Things you should have:
Two pairs of Latex, or other sterile gloves (if you are
allergic to Latex).
Sterile dressings to stop bleeding.
Cleansing agent/soap and antibiotic towelettes to disinfect.
Antibiotic ointment to prevent infection.
Burn ointment to prevent infection.
Adhesive bandages in a variety of sizes.
Eye wash solution to flush the eyes or as general decontaminant.
Thermometer (Read more: Biological Threat)
Prescription medications you take every day such as insulin, heart medicine and asthma inhalers. You should periodically rotate
medicines to account for expiration dates.
Prescribed medical supplies such as glucose and blood pressure monitoring equipment and supplies.
Things it may be good to have:
Tube of petroleum jelly or other lubricant
Aspirin or nonaspirin pain reliever
Antacid (for upset stomach)
The Smarter Emergency Kit
When the next world-crushing disaster strikes —
tsunami, quake, dirty bomb, whatever — one thing is certain: You're on your own. As hurricanes Katrina and Rita showed,
help may not arrive for 72 hours. Don't fret. Wired has your back with these shopping lists for your DIY emergency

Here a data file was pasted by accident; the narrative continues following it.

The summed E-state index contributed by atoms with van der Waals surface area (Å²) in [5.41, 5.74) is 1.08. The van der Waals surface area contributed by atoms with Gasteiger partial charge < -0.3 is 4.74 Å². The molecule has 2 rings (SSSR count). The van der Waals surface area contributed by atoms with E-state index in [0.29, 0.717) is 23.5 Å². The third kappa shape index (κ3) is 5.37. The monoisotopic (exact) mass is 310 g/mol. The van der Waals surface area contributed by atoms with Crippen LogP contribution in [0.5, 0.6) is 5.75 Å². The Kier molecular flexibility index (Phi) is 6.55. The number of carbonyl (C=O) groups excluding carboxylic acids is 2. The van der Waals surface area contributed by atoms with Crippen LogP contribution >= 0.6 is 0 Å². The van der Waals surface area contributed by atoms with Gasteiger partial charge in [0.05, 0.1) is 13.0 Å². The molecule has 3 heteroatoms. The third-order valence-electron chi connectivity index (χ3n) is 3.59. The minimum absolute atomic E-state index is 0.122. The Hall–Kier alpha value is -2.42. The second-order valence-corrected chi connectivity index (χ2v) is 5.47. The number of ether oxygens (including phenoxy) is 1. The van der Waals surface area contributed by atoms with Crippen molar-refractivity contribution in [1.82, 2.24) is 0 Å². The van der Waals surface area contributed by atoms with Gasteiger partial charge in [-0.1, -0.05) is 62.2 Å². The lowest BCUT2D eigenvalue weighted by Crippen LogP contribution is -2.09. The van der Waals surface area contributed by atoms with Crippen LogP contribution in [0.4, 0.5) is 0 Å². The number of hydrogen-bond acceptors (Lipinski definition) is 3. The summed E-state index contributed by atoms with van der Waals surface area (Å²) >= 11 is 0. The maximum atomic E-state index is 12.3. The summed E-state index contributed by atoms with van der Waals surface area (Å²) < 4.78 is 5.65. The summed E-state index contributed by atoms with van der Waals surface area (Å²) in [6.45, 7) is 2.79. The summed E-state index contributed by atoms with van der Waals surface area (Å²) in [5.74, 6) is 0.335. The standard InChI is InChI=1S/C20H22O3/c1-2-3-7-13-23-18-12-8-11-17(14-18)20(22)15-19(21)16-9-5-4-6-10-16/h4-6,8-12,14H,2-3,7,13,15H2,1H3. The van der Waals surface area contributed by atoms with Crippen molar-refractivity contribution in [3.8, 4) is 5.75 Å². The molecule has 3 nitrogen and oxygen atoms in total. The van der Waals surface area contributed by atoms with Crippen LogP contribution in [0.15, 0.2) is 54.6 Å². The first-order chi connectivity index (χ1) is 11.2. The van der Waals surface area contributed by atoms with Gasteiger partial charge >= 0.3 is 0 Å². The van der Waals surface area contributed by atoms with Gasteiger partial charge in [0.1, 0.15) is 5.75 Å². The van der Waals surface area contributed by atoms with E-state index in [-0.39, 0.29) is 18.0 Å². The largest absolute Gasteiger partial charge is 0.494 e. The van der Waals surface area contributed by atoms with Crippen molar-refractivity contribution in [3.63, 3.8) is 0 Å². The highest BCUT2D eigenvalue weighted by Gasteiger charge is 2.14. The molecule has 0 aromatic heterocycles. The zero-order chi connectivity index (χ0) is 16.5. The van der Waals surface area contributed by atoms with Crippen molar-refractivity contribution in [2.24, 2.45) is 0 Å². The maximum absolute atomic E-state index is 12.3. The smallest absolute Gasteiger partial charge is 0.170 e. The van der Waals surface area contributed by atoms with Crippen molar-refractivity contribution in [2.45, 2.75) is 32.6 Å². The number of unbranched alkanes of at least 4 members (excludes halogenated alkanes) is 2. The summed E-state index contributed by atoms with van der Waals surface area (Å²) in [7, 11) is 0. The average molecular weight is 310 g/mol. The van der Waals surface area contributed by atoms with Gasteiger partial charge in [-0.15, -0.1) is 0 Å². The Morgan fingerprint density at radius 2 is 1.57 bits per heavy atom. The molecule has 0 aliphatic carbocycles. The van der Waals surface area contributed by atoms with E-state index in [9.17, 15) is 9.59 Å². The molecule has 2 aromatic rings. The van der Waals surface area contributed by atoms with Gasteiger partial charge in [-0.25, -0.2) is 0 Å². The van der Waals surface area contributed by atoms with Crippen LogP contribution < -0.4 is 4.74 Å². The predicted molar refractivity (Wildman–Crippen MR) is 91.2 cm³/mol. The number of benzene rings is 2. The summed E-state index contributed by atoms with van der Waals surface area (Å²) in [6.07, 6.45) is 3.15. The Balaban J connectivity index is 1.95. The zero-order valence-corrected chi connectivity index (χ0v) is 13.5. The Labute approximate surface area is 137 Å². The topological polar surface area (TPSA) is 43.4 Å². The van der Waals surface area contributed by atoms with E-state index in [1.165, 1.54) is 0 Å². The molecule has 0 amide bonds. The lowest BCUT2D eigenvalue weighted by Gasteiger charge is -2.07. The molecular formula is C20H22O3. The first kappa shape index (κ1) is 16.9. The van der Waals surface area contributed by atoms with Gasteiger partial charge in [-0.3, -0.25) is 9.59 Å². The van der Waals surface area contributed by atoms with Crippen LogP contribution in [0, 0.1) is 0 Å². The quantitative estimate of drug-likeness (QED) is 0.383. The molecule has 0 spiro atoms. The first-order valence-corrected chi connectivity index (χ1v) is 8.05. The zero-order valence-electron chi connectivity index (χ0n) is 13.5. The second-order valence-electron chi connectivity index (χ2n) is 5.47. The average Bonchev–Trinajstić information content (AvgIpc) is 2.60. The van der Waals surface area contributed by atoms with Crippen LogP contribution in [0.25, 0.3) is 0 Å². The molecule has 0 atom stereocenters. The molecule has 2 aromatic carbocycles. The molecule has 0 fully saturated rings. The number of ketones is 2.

kit. Because when everything goes to hell, you'll want gear that gives you an evolutionary advantage over your less-prepared
neighbors. Clip and save; lock and load.The House Kit
Store all this gear in a sealed plastic
trash can or containers. It won't cost as much as you think: You probably own most of this stuff already.A. First aid You
could buy the $25 kit from Red Cross. Or you could build your own: bandages, alcohol, cotton balls, antidiarrheals, anti-inflammatories
like ibuprofen, and prescription meds. B. Clothes A full change, including warm outer layers (wool or synthetic)
and sturdy shoes, for each person under your roof. C. Plastic sheeting Fiber-reinforced, laminated polyethylene
film, 6 mm thick. You can buy 1,200 square feet of Dura Skrim DS2 for about $100. Or get a tarp — for covering broken
windows, roofs. D. Zip ties Handy when you have to make splints, compression bandages, or tourniquets. E.
Water A gallon per person, per day. For a family of four, that's 12 gallons. If you have the space for that, great.
If not, keep as much as you can manage. Have unscented bleach on hand, too — 16 drops in a gallon and you've got potable
H20. Tea bags make it taste
OK. F. Food Raid the pantry: dehydrated soups, canned tuna and veggies, nuts and candy. Peanut butter is
high-calorie and has a long shelf life. You can also buy freeze-dried camping meals. G. Flashlight We like
the Inova X5 — it's water-resistant, aircraft-grade anodized aluminum and uses LEDs. But a cheap drugstore version and
some batteries will do just fine. H. Protective wear Waterproof and cut-resistant Kevlar gloves and N95 face